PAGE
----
Kargil Martyr’s Daughter Talks About The Real Cost of War

“The real struggle was to re-start our lives after my dad was martyred,” Diksha Dwivedi, a martyr’s daughter on war.

2 min read

Amidst the rising tensions between India and Pakistan, a few sane voices have been asking for peace and not war. Diksha Dwivedi, daughter of Major CB Dwivedi, a Kargil martyr, speaks to The Quint about the real cost of war.

“However many times I say this, it will not be enough. When a soldier fights in a battlefield, what his family goes through is something that only people like us can understand. Just losing my father was not a war. To re-start life after him has been a war, has been a struggle. And now I think we, my family, my sister are so close to this situation that every time something like this happens, we keep crying thinking that one more family will have to go through what we went through in 1999.”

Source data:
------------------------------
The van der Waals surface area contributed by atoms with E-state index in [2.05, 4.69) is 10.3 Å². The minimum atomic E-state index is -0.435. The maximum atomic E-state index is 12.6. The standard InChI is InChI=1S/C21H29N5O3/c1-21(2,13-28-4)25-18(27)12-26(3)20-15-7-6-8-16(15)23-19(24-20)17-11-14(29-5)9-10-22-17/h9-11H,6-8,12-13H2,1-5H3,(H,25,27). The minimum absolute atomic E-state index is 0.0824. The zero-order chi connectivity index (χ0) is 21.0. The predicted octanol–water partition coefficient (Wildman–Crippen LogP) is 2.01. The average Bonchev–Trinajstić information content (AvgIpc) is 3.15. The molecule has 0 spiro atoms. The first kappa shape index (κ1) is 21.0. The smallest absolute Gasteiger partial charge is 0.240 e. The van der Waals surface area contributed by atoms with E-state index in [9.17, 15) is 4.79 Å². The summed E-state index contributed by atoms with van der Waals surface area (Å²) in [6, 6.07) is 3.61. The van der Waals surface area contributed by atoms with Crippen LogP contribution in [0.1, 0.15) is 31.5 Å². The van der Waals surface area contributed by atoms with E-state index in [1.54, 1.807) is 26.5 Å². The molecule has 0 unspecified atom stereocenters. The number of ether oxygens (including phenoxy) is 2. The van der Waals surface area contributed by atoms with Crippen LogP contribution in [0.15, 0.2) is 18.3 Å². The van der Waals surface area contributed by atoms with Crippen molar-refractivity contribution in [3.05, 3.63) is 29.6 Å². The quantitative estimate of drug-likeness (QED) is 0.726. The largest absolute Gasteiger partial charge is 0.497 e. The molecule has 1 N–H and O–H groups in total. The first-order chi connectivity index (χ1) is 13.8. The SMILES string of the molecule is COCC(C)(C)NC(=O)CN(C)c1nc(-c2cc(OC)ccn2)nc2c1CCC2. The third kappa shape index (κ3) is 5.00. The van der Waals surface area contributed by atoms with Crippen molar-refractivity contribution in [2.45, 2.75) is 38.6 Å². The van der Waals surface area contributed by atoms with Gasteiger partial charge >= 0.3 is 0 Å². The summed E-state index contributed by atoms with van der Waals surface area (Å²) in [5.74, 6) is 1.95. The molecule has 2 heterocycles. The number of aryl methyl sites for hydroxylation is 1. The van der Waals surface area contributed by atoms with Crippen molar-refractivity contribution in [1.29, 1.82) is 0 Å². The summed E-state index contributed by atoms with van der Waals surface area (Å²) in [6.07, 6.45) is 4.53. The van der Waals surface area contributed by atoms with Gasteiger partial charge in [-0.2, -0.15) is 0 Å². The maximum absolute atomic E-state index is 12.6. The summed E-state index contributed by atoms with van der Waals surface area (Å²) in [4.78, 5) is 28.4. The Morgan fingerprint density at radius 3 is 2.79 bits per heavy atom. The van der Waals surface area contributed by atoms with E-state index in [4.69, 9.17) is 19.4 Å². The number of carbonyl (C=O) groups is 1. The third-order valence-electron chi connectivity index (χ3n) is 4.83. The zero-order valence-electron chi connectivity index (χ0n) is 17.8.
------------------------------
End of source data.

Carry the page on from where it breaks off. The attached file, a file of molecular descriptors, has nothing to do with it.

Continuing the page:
Diksha Dwivedi

Major CB Dwivedi was 20 when he joined the Army in 1981. He was commissioned into the Regiment of Artillery as a gunner.

His unit, the 315 Field Regiment, was the first artillery unit to be deployed in Drass in the initial phase of the Kargil War on 14 May 1999. Major Dwivedi and his men were responsible for supporting the operations of four other regiments, who went on to capture Tololing, Point 5140, Black Tooth, Tiger Hill and Gun Hill from the enemy.

Between 14 and 31 May, the unit went through an incredibly difficult period as they had to fire at one location and constantly keep moving to the next one in order to avoid detection. They were responsible for the safety of the infantry units, and were often faced with two choices at night – to either stop firing and wait for dawn, or to keep firing to protect the infantry. Major Dwivedi always chose the latter to provide a constant shield for his fellow men.

The tension between India and Pakistan escalated after both countries engaged in dogfight on 27 February, a day after Indian fighter jets carried out air strikes across the Line of Control, destroying the biggest terrorist-training camp of the Jaish-e-Mohammed (JeM) in Balakot. The air strikes came in the wake of the JeM-orchestrated Pulwama terror attack which claimed the lives of 40 Indian CRPF personnel on 14 February.

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